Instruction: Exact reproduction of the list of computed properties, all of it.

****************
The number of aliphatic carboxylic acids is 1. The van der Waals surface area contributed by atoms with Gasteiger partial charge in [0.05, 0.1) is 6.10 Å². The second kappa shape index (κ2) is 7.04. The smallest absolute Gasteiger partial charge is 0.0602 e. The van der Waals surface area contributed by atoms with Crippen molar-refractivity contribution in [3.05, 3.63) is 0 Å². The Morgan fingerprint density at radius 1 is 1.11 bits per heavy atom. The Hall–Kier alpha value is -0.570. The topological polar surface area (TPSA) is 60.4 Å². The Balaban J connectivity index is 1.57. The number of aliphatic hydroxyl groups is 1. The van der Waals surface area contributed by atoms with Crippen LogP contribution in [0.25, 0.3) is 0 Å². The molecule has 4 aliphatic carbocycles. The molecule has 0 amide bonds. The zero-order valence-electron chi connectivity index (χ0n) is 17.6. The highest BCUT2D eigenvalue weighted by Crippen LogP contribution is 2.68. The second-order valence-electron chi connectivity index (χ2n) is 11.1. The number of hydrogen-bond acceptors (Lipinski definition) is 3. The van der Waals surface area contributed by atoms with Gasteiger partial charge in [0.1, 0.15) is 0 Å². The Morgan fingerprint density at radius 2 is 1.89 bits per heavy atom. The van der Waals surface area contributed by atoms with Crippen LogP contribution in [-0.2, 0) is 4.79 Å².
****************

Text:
The number of aliphatic carboxylic acids is 1. The van der Waals surface area contributed by atoms with Gasteiger partial charge in [0.05, 0.1) is 6.10 Å². The second kappa shape index (κ2) is 7.04. The smallest absolute Gasteiger partial charge is 0.0602 e. The van der Waals surface area contributed by atoms with Crippen molar-refractivity contribution in [3.05, 3.63) is 0 Å². The Morgan fingerprint density at radius 1 is 1.11 bits per heavy atom. The Hall–Kier alpha value is -0.570. The topological polar surface area (TPSA) is 60.4 Å². The Balaban J connectivity index is 1.57. The number of aliphatic hydroxyl groups is 1. The van der Waals surface area contributed by atoms with Crippen LogP contribution in [0.25, 0.3) is 0 Å². The molecule has 4 aliphatic carbocycles. The molecule has 0 amide bonds. The zero-order valence-electron chi connectivity index (χ0n) is 17.6. The highest BCUT2D eigenvalue weighted by Crippen LogP contribution is 2.68. The second-order valence-electron chi connectivity index (χ2n) is 11.1. The number of hydrogen-bond acceptors (Lipinski definition) is 3. The van der Waals surface area contributed by atoms with Gasteiger partial charge in [0.1, 0.15) is 0 Å². The Morgan fingerprint density at radius 2 is 1.89 bits per heavy atom. The van der Waals surface area contributed by atoms with Crippen LogP contribution in [-0.2, 0) is 4.79 Å².